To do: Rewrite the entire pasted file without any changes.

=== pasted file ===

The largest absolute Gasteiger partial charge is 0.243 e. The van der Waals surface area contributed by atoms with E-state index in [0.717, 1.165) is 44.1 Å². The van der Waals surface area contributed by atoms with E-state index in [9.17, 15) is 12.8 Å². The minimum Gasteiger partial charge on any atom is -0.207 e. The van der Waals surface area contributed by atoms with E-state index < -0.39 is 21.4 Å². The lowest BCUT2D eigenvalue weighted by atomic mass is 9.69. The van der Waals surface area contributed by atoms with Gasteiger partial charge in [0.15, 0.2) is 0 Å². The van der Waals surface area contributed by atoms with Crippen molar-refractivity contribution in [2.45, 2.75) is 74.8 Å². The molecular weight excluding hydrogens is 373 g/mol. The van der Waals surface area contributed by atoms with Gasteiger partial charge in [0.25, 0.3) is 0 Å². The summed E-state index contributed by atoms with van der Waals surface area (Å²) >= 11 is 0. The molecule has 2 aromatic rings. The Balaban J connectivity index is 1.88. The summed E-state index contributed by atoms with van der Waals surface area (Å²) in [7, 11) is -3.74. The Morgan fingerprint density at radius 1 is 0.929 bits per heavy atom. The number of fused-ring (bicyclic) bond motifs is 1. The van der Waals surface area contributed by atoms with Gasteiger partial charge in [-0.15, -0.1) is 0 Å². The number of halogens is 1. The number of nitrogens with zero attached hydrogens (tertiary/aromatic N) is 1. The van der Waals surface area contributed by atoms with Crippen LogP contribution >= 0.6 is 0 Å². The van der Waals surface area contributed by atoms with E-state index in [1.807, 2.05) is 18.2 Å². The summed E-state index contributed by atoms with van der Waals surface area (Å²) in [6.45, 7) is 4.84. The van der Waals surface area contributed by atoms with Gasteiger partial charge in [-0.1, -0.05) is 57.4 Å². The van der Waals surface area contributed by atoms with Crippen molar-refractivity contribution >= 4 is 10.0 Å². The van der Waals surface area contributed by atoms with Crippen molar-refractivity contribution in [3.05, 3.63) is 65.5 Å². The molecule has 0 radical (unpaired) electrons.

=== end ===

The largest absolute Gasteiger partial charge is 0.243 e. The van der Waals surface area contributed by atoms with E-state index in [0.717, 1.165) is 44.1 Å². The van der Waals surface area contributed by atoms with E-state index in [9.17, 15) is 12.8 Å². The minimum Gasteiger partial charge on any atom is -0.207 e. The van der Waals surface area contributed by atoms with E-state index < -0.39 is 21.4 Å². The lowest BCUT2D eigenvalue weighted by atomic mass is 9.69. The van der Waals surface area contributed by atoms with Gasteiger partial charge in [0.15, 0.2) is 0 Å². The van der Waals surface area contributed by atoms with Crippen molar-refractivity contribution in [2.45, 2.75) is 74.8 Å². The molecular weight excluding hydrogens is 373 g/mol. The van der Waals surface area contributed by atoms with Gasteiger partial charge in [0.25, 0.3) is 0 Å². The summed E-state index contributed by atoms with van der Waals surface area (Å²) >= 11 is 0. The molecule has 2 aromatic rings. The Balaban J connectivity index is 1.88. The summed E-state index contributed by atoms with van der Waals surface area (Å²) in [7, 11) is -3.74. The Morgan fingerprint density at radius 1 is 0.929 bits per heavy atom. The number of fused-ring (bicyclic) bond motifs is 1. The van der Waals surface area contributed by atoms with Gasteiger partial charge in [-0.15, -0.1) is 0 Å². The number of halogens is 1. The number of nitrogens with zero attached hydrogens (tertiary/aromatic N) is 1. The van der Waals surface area contributed by atoms with Crippen LogP contribution >= 0.6 is 0 Å². The van der Waals surface area contributed by atoms with E-state index in [1.807, 2.05) is 18.2 Å². The summed E-state index contributed by atoms with van der Waals surface area (Å²) in [6.45, 7) is 4.84. The van der Waals surface area contributed by atoms with Gasteiger partial charge in [-0.1, -0.05) is 57.4 Å². The van der Waals surface area contributed by atoms with Crippen molar-refractivity contribution >= 4 is 10.0 Å². The van der Waals surface area contributed by atoms with Crippen molar-refractivity contribution in [3.05, 3.63) is 65.5 Å². The molecule has 0 radical (unpaired) electrons.